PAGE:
The U.S. Consumer Product Safety Commission decided Wednesday to lower by two-thirds the amount of lead allowed in toys and other children’s products.
A toxic metal that is particularly dangerous to young children who are still developing, lead accumulates in the body over time and has been linked to behavior problems and lowered IQs.
Over the past few years the commission has overseen recalls of millions of kids’ products that were found to contain high lead levels. The stricter regulation for lead has been in the works for a few years.
Starting Aug. 14, toys and children’s products cannot contain more than 100 parts per million of lead, down from the previous limit of 300 parts per million.
Some business owners, manufacturers and toymakers, however, think the new regulation is overly burdensome and won’t improve product safety.
Richard Woldenberg, chairman of Learning Resources Inc., a maker of educational toys and products, said manufacturers and retailers can’t always control trace amounts of lead or impurities in materials.
Woldenberg, who also serves as chairman for the Alliance for Children’s Product Safety, which represents business owners, said lowering the limit to 100 parts per million hasn’t been shown to be any safer.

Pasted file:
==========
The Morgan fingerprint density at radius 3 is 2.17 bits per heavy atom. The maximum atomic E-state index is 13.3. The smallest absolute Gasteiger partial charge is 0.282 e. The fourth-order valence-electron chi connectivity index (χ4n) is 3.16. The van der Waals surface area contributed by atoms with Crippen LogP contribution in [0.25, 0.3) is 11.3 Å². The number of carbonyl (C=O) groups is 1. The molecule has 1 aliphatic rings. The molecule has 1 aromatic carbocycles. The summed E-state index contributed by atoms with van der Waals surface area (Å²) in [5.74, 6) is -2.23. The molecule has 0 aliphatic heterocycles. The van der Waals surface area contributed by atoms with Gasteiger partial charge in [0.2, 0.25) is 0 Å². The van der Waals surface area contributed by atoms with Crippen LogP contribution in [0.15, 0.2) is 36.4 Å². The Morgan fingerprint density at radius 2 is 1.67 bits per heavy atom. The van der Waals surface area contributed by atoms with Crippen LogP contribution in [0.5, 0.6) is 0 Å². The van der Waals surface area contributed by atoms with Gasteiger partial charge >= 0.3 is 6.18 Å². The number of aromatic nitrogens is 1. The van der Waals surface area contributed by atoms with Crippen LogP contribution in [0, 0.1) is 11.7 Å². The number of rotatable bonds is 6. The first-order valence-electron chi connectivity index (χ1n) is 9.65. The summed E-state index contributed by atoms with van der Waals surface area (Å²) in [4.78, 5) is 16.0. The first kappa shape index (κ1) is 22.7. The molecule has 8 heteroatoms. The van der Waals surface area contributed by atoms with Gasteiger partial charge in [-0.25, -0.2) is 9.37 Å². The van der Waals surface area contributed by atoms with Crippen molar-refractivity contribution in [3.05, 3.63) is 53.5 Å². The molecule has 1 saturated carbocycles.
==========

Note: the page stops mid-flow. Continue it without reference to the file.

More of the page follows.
Commissioner Thomas Moore said while the agency hasn’t been able to quantify the benefits of reducing the limit from 300 parts per million to 100 parts per million, the scientific community has said there is no level of lead exposure to kids that has been deemed safe.
The 2008 Consumer Product Safety Improvement Act called for the agency to adopt the 100-parts-per-million limit by August unless it was determined that such a limit was not technologically feasible.
On Wednesday the commission voted 3-2 along party lines, with Democrats agreeing it was feasible for companies to make products below the 100-parts-per-million mark.
“Consumers can rest assured that lead should be virtually nonexistent in toys and other children’s products,” said Chairman Inez Tenenbaum.
Companies can petition the safety commission if they decide it is not “technologically feasible” to make their products comply with the new limit, spokesman Scott Wolfson said.
The agency could then grant a waiver for the product. So far, no waivers have been granted, but the agency might review some recycled plastics and recycled metals, Wolfson said.